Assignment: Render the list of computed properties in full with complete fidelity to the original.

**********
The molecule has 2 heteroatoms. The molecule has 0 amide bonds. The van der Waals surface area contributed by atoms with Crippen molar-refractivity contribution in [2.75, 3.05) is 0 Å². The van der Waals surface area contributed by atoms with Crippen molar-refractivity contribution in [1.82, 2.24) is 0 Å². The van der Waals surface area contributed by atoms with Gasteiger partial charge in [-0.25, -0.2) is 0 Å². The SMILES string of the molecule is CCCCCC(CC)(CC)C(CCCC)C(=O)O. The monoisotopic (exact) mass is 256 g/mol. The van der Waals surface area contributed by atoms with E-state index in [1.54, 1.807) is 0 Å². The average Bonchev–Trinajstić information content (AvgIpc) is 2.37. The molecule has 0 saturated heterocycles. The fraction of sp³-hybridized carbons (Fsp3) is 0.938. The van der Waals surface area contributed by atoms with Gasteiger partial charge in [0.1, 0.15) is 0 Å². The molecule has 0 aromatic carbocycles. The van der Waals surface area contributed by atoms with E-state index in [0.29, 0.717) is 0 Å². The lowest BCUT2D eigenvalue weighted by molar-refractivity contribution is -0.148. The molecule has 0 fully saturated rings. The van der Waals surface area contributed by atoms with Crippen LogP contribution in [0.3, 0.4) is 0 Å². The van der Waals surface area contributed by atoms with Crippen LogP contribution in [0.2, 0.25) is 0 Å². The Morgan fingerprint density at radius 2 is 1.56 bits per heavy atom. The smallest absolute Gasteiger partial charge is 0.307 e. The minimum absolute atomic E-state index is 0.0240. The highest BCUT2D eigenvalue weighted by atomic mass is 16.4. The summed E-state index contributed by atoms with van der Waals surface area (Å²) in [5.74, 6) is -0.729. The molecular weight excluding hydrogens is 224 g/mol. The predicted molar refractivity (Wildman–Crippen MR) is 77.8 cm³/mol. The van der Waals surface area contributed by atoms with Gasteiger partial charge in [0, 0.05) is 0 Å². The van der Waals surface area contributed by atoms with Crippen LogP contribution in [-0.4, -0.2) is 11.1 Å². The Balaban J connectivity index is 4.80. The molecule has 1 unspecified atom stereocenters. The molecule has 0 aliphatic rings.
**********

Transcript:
The molecule has 2 heteroatoms. The molecule has 0 amide bonds. The van der Waals surface area contributed by atoms with Crippen molar-refractivity contribution in [2.75, 3.05) is 0 Å². The van der Waals surface area contributed by atoms with Crippen molar-refractivity contribution in [1.82, 2.24) is 0 Å². The van der Waals surface area contributed by atoms with Gasteiger partial charge in [-0.25, -0.2) is 0 Å². The SMILES string of the molecule is CCCCCC(CC)(CC)C(CCCC)C(=O)O. The monoisotopic (exact) mass is 256 g/mol. The van der Waals surface area contributed by atoms with E-state index in [1.54, 1.807) is 0 Å². The average Bonchev–Trinajstić information content (AvgIpc) is 2.37. The molecule has 0 saturated heterocycles. The fraction of sp³-hybridized carbons (Fsp3) is 0.938. The van der Waals surface area contributed by atoms with Gasteiger partial charge in [0.1, 0.15) is 0 Å². The molecule has 0 aromatic carbocycles. The van der Waals surface area contributed by atoms with E-state index in [0.29, 0.717) is 0 Å². The lowest BCUT2D eigenvalue weighted by molar-refractivity contribution is -0.148. The molecule has 0 fully saturated rings. The van der Waals surface area contributed by atoms with Crippen LogP contribution in [0.3, 0.4) is 0 Å². The van der Waals surface area contributed by atoms with Crippen LogP contribution in [0.2, 0.25) is 0 Å². The Morgan fingerprint density at radius 2 is 1.56 bits per heavy atom. The smallest absolute Gasteiger partial charge is 0.307 e. The minimum absolute atomic E-state index is 0.0240. The highest BCUT2D eigenvalue weighted by atomic mass is 16.4. The summed E-state index contributed by atoms with van der Waals surface area (Å²) in [5.74, 6) is -0.729. The molecular weight excluding hydrogens is 224 g/mol. The predicted molar refractivity (Wildman–Crippen MR) is 77.8 cm³/mol. The van der Waals surface area contributed by atoms with Gasteiger partial charge in [0, 0.05) is 0 Å². The van der Waals surface area contributed by atoms with Crippen LogP contribution in [-0.4, -0.2) is 11.1 Å². The Balaban J connectivity index is 4.80. The molecule has 1 unspecified atom stereocenters. The molecule has 0 aliphatic rings.